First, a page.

Origami and Robots – two things that I love.
Put them together and we seem to be on the verge of having our very own real life transformers (my preference resides with the original, not Michael Bay’s modern day efforts).
Ok, not quite as spectacular as Optimus Prime, nor does it function as much other than a flat sheet when not in robot form, but we now have something that can not only assemble itself but then walk away to do its job… without any human input!
Origami can produce stunningly complex shapes and geometry from a single sheet of paper, it’s even used more often than you might realise in science such as arranging sensors or amplifiers in particularly tight spaces, or understanding 6-dimensional spaces in Cosmology.
Inspired by the 1980s hit toy Shrinky Dinks (I remember making numerous keyrings and magnets) that, when heated, shrink to a hard finish without altering their colour or shape, scientists from Harvard and MIT now have a full electro-mechanical system.
The system consists of a flat polystyrene sheet, a flexible circuit board across each carefully designed hinge, two motors, a microcontroller and two batteries. The microcontroller instructs the circuits to heat up which folds up the sheet, then, once cooled, the polystyrene hardens and the robot crawls off as tasked.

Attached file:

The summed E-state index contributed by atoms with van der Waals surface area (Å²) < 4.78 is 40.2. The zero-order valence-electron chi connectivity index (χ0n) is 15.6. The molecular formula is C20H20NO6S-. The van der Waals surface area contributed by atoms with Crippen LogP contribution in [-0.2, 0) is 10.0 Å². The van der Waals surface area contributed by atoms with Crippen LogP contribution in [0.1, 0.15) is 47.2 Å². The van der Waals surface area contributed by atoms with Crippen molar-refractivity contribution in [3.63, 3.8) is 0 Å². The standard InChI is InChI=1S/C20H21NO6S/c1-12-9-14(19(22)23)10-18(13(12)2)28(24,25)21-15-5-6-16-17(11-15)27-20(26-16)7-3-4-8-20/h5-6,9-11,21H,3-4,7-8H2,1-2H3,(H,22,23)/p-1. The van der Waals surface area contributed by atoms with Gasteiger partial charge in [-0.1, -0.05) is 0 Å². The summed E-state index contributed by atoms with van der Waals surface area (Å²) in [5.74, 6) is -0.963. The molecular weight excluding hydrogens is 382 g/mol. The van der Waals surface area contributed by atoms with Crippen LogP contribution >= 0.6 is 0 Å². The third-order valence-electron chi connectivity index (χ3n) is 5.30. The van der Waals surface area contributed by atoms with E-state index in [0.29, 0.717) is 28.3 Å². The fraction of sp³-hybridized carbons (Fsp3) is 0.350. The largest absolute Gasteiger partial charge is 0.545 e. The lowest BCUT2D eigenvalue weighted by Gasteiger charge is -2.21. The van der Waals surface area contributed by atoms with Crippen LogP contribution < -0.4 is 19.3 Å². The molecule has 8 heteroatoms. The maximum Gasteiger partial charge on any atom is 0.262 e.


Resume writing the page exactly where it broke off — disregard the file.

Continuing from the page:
The team from Harvard believes that future versions of this could help with activities from the mundane in helping people sweep leaves off their driveway to launching flat pack satelites that self-assemble into space.
Time and transport costs could also soon cost a fraction of what they are now if functional products can be shipped around as flat sheets and auto-assembled on site (a shelter for disaster zones is a perfect example).
In emergency situations or hard-to-reach places—under a crevice or pile of rubble, let’s say—the ability to deploy a compact robot that can then rearrange itself into a functional one could be a godsend.
There are still many obstacles to overcome, such as the frequency with which these prototypes catch fire due to the heat generated in folding, or the fact that the assembly alone completely drains the battery, but the future holds almost unlimited possibilities for these little guys, and all for materials that cost less than $100 (~£60).
A flat sheet of material is still a long way away from a 1967 Camaro SS or a Western Star truck cab, but given how those films usually end up that’s probably a good thing.
Read the full scientific journal here.